Louie, Season 3, Episode 4: “Daddy’s Girlfriend: Part 1”
Written by Louis C.K.
Directed by Louis C.K.
Airs Thursdays at 10:30 PM ET on FX
Continuity has never been high on the list of priorities for Louie. Normally, this would be a hindrance, but Louis CK has managed to use the freedom gained by not having to follow up storylines by telling tales whose ambiguous endings better serve the story, most notably in season 2’s Eddie, just as a single example. This season, however young it may be, has already seen the show lean more towards establishing running ideas that thread the episodes together—seeing Louie’s motorcycle make a return appearance is a big deal when one recalls that his niece has yet to make another appearance since her mother got arrested—making this the season in which Louis takes on serialization, in his own unique way. In the spirit of that continuity, this episode once again picks up on Louie’s woes at holding down a steady relationship with a female, something that has been touched on in a significant manner now in each episode this season.
Following a lunch session where Louie is quizzed by his kids on why he doesn’t have a girlfriend yet, a nice nod to the season premiere where April spoke about not having met Louie’s daughters, we met Maria Bamford, playing what really boils down to Louie’s friend with benefits. Maria is a Queen of awkward conversations and situations, and this segment did a great job of playing to her strengths in that regard, providing for an interaction between two characters who were socially underdeveloped in unique ways.
The segment also presents an interesting defense of reality shows. The Big Brother-esque show that’s playing on the television provides an interesting contrast to what’s occurring between Louie and Maria, and in some ways hypothesizes on why these shows are so popular; because, as hysterically over the top as they may go, on-camera stabbings and all, they remain more entertaining than the alternatives in most people’s lives, like opting for bad sex with the same partner twice in one night out of boredom. Louie has never been a show that takes shots at easy targets; instead, there’s a genuine attempt on Louis’ part to understand them, it seems, and this reality show segment joins the likes of anti-masturbator Ellen Farber in that regard, opening the audience’s eyes a bit in the process as well.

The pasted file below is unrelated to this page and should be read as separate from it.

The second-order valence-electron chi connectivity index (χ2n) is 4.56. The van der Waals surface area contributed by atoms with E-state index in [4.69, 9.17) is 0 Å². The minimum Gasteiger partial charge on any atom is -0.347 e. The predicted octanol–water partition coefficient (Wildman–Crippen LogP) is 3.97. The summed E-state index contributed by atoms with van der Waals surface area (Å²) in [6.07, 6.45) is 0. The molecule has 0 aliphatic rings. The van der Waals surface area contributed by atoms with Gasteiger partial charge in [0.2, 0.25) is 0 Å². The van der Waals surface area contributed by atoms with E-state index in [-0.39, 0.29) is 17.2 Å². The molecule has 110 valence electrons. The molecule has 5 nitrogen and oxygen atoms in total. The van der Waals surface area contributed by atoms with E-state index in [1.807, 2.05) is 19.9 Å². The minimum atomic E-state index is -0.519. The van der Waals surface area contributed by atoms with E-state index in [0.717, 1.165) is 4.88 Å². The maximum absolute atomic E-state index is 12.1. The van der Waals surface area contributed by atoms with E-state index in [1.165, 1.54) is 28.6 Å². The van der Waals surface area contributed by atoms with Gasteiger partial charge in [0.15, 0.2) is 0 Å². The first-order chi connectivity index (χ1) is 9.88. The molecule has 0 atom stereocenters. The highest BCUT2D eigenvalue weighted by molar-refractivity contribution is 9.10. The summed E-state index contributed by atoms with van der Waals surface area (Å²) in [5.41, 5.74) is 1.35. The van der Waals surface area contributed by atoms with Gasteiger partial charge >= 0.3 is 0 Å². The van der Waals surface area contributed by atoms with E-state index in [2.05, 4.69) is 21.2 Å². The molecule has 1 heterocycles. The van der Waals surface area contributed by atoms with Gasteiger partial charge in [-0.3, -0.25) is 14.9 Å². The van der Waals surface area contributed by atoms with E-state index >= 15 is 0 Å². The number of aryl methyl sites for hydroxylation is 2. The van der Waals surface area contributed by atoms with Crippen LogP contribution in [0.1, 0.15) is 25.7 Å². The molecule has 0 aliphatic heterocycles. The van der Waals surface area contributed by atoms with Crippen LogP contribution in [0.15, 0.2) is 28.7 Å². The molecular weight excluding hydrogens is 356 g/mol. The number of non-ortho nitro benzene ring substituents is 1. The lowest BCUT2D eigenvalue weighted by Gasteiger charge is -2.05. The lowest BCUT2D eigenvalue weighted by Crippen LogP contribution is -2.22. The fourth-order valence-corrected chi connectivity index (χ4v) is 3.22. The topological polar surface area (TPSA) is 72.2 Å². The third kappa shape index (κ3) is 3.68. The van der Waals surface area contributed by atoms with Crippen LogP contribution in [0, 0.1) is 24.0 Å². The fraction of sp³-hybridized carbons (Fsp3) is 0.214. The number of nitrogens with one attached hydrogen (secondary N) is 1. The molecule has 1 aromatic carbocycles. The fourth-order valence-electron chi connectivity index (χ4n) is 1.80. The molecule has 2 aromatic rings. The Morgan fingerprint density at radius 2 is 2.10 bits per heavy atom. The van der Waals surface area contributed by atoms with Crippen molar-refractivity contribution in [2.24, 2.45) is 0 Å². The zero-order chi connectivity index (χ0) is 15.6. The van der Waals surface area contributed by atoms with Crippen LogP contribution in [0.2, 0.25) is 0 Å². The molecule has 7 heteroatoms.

The second segment of the episode sees an uncharacteristic second major recognizable figure in the guest of the segment role; Parker Posey. But we don’t meet her until we’ve taken a stroll through Louie’s mind and seen what makes a good girlfriend for him, as he silently assesses the teachers at his daughters’ school. While the scenes are hilarious in their earnest cheesiness, they also serve to reinforce the idea that the most important things in Louie’s life are his children, as each fantasy involves the woman in question spending a fair amount of time with the children for so long that only one woman gets to the stage of sex with Louie in his own fantasy. The show’s decision to display this parental love, rather than just have someone tell it to the camera each week, is another major strength that it clearly hasn’t forgotten. His attraction to Posey’s Liz also fits right into this sensibility, as she is already able to understand and empathise with Louie’s daughters despite never having even met them. It should be interesting to see what the show chooses to do with this storyline next week, whose episode title promises further developments to the relationship.
Overall, this is another solid outing for the show. Bamford and Posey are both fine additions to the cast, and it’s a shame that the door seems to be closed on Maria’s return. Jane’s assertion that her mother’s new boyfriend was “pretty funny,” and Louie’s reaction to that statement, was a quietly hilarious moment in the episode, as was Bamford’s entire stand-up segment. The show’s newfound storytelling boldness has already led down some interesting routes, and how Louis CK handles a two-parter remains to be seen, but if the first episode of the two is anything to go by, potential disappointment will not be a concern.